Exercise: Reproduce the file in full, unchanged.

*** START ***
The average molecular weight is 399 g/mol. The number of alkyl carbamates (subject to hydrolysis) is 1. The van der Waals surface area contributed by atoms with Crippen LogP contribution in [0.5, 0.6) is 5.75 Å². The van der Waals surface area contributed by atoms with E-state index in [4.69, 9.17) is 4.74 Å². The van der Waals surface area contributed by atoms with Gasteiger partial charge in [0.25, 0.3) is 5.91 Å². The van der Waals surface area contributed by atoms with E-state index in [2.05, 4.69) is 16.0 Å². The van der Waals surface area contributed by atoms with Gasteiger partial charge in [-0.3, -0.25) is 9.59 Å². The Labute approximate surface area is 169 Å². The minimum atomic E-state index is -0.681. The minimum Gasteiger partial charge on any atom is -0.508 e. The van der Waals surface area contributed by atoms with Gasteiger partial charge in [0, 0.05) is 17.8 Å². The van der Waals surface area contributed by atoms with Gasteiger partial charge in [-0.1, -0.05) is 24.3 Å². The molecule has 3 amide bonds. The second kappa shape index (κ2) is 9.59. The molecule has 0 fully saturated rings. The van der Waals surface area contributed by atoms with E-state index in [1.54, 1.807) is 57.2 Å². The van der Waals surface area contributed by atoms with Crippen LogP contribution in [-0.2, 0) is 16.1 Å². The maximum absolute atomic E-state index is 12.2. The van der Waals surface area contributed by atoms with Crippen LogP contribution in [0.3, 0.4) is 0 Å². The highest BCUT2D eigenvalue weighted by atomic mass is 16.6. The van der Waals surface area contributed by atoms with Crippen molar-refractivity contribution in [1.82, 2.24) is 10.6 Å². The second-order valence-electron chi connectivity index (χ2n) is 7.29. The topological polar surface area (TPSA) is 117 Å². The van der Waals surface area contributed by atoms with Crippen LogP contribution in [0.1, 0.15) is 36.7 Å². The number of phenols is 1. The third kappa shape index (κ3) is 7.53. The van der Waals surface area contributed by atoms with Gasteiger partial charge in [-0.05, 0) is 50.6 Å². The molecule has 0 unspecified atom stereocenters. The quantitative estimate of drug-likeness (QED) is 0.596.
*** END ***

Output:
The average molecular weight is 399 g/mol. The number of alkyl carbamates (subject to hydrolysis) is 1. The van der Waals surface area contributed by atoms with Crippen LogP contribution in [0.5, 0.6) is 5.75 Å². The van der Waals surface area contributed by atoms with E-state index in [4.69, 9.17) is 4.74 Å². The van der Waals surface area contributed by atoms with Gasteiger partial charge in [0.25, 0.3) is 5.91 Å². The van der Waals surface area contributed by atoms with E-state index in [2.05, 4.69) is 16.0 Å². The van der Waals surface area contributed by atoms with Gasteiger partial charge in [-0.3, -0.25) is 9.59 Å². The Labute approximate surface area is 169 Å². The minimum atomic E-state index is -0.681. The minimum Gasteiger partial charge on any atom is -0.508 e. The van der Waals surface area contributed by atoms with Gasteiger partial charge in [0, 0.05) is 17.8 Å². The van der Waals surface area contributed by atoms with Gasteiger partial charge in [-0.1, -0.05) is 24.3 Å². The molecule has 3 amide bonds. The second kappa shape index (κ2) is 9.59. The molecule has 0 fully saturated rings. The van der Waals surface area contributed by atoms with E-state index in [1.54, 1.807) is 57.2 Å². The van der Waals surface area contributed by atoms with Crippen LogP contribution in [-0.2, 0) is 16.1 Å². The maximum absolute atomic E-state index is 12.2. The van der Waals surface area contributed by atoms with Crippen LogP contribution in [0.3, 0.4) is 0 Å². The highest BCUT2D eigenvalue weighted by atomic mass is 16.6. The van der Waals surface area contributed by atoms with Crippen molar-refractivity contribution in [1.82, 2.24) is 10.6 Å². The second-order valence-electron chi connectivity index (χ2n) is 7.29. The topological polar surface area (TPSA) is 117 Å². The van der Waals surface area contributed by atoms with Crippen LogP contribution in [0.1, 0.15) is 36.7 Å². The number of phenols is 1. The third kappa shape index (κ3) is 7.53. The van der Waals surface area contributed by atoms with Gasteiger partial charge in [-0.05, 0) is 50.6 Å². The molecule has 0 unspecified atom stereocenters. The quantitative estimate of drug-likeness (QED) is 0.596.